Writing Tips for Teens and Children

By Karen Whiting
Whether you are writing a paper for schoolwork or want to write your own story for fun, there are some tips that will improve your piece.

  • Every piece, even a poem, needs structure and a purpose. You need a beginning, middle, and ending. There needs to be a logical progression of how you move from the start to the finish. There needs to be a reason for writing the piece.
  • Be focused. Keep on your topic. Reread your opening or thesis statement to remind yourself of the focus and what message you want to give the reader.
  • Active verbs always work better than passive ones and the more specific the better. So, instead of he came in, use a verb for walking like strolled, stomped, glided, tiptoed, or strutted. Notice how each provides a different image.
  • Passive verbs to avoid are: be, been, being, am, is, are, were, do, did, may, can, must, might, shall, will, would, should, could, have, has, had.
  • Circle every verb after you write your draft. Ask yourself if there’s a better verb to replace the one used.
  • The opening lines (or even page) are often a warm-up. Your mind is beginning to get in gear. Consider chopping off that beginning and find the place where the piece really starts.
  • Be creative. Avoid clichés and phrases everyone uses. Try creating your own simile or metaphor.
  • Show rather than tell. Use verbs and strong nouns to show feelings and action.

Notice the Difference
Stronger verbs and more specific nouns give life to words. Here’s an example:

The noisy wind scared the children. (This tells but does not show)
Better: (Use sounds and verbs to show the wind and the noises it makes)
Bang! The door shut!
Rattle, rattle, rattle the windows shook.
Rustle, rustle, rustle went the leaves
Hhhhoooowwwlllll went the wind as it squeezed through branches.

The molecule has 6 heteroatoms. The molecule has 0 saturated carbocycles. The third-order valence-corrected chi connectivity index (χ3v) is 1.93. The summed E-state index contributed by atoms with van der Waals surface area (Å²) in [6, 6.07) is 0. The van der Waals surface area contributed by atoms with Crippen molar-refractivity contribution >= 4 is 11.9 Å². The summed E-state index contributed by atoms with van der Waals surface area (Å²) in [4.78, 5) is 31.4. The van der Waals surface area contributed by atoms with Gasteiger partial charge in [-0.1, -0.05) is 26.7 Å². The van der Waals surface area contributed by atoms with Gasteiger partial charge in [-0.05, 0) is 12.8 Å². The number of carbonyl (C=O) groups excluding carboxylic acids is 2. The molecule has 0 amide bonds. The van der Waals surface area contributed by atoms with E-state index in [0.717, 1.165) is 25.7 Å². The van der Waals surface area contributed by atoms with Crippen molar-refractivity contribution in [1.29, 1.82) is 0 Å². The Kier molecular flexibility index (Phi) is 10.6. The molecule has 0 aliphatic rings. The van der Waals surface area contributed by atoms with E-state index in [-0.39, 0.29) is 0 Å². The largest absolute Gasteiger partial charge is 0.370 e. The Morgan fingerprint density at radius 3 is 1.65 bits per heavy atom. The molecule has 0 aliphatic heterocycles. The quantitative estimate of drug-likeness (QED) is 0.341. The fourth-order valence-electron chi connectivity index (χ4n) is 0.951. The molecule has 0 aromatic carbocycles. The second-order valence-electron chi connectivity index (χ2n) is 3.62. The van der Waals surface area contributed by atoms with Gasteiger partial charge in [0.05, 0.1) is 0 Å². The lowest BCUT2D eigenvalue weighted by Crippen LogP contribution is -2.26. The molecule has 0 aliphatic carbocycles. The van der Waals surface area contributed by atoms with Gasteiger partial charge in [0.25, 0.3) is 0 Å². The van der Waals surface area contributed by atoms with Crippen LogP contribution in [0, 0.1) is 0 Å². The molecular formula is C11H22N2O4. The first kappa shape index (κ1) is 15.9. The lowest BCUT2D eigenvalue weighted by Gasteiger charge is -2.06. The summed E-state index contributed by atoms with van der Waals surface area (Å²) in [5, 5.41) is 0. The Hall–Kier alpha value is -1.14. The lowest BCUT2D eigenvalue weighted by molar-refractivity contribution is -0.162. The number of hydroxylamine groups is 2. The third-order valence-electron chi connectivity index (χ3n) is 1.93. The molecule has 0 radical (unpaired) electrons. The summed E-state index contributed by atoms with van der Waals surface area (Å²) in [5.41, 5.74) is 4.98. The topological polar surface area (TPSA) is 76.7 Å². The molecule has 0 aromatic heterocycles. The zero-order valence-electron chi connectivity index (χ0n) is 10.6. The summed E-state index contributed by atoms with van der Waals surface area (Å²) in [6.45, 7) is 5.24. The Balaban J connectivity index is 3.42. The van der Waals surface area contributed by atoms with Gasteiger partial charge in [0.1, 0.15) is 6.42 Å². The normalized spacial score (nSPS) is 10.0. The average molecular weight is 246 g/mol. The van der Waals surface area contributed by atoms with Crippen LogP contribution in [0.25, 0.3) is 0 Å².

Or use actions with sounds.
Woosh! The boat shook!
Crash! Bang! The boat slammed into the rocks
Whack! The little boat smashed into pieces.
Yes, You Can Get Published!
Devo-zine (see link below) and other magazines for teens pay for the material they accept.
You can also attend a writer’s conference, especially one that has a track for teens. Go to www.writehisanswer.com/ to find annual opportunities: one in Colorado and one in the Philadelphia area.
A little daily practice with writing and rewriting will make a difference. Let the first draft flow without trying to edit as you write. Then let the piece sit a day or two before editing and polishing your work. Applying the tips above will help you improve each story or article you write for better grades and possible publication.
Karen Whiting (www.karenwhiting.com) is an international speaker, award-winning author of nineteen books, and former Miami educational television host of Puppets on Parade.
www.teenlit.com/teens.php is an up and coming resource for young writers (non-profit organization). It offers writing workshops, forums for writers and the ability to publish work for review and critique by other writers on the site.
Teen devotional magazine that pays. It uses a theme list you can find online. 150-250 word count.
Girls’ Life: Girls younger than 18 can submit articles, poetry, and short fiction to: Website Editor, Girls’ Life Magazine, 4517 Harford Road, Baltimore, MD 21214 or email submissions to [email protected]
Teen Ink is “a monthly print magazine website, and a book series all written by teens for teens.” They accept submissions from writers 13 to 19 years old. http://www.teenink.com/
Young Playwrights, Inc.: YPI runs two playwriting contests for writers 18 years old or younger. One is a national contest and the other is for NYC students.
Bookjobs.com: Information for students who are interested in working in publishing. It contains a wealth of information, including company profiles, links to publishing study programs, a guide to which majors may fit best with which publishing departments, and a glossary of publishing terms. Free registration provides additional access to job and internship information.
Reading Rainbow’s Writing Contest:
http://pbskids.org. For Kindergarten through 3rd grade students.
Here is a new online magazine where kids can get published:
The Claudia Ann Seaman poetry contest for high school students:
A site for teen writers with contests, publication possibilities, and education:

Leave a Comment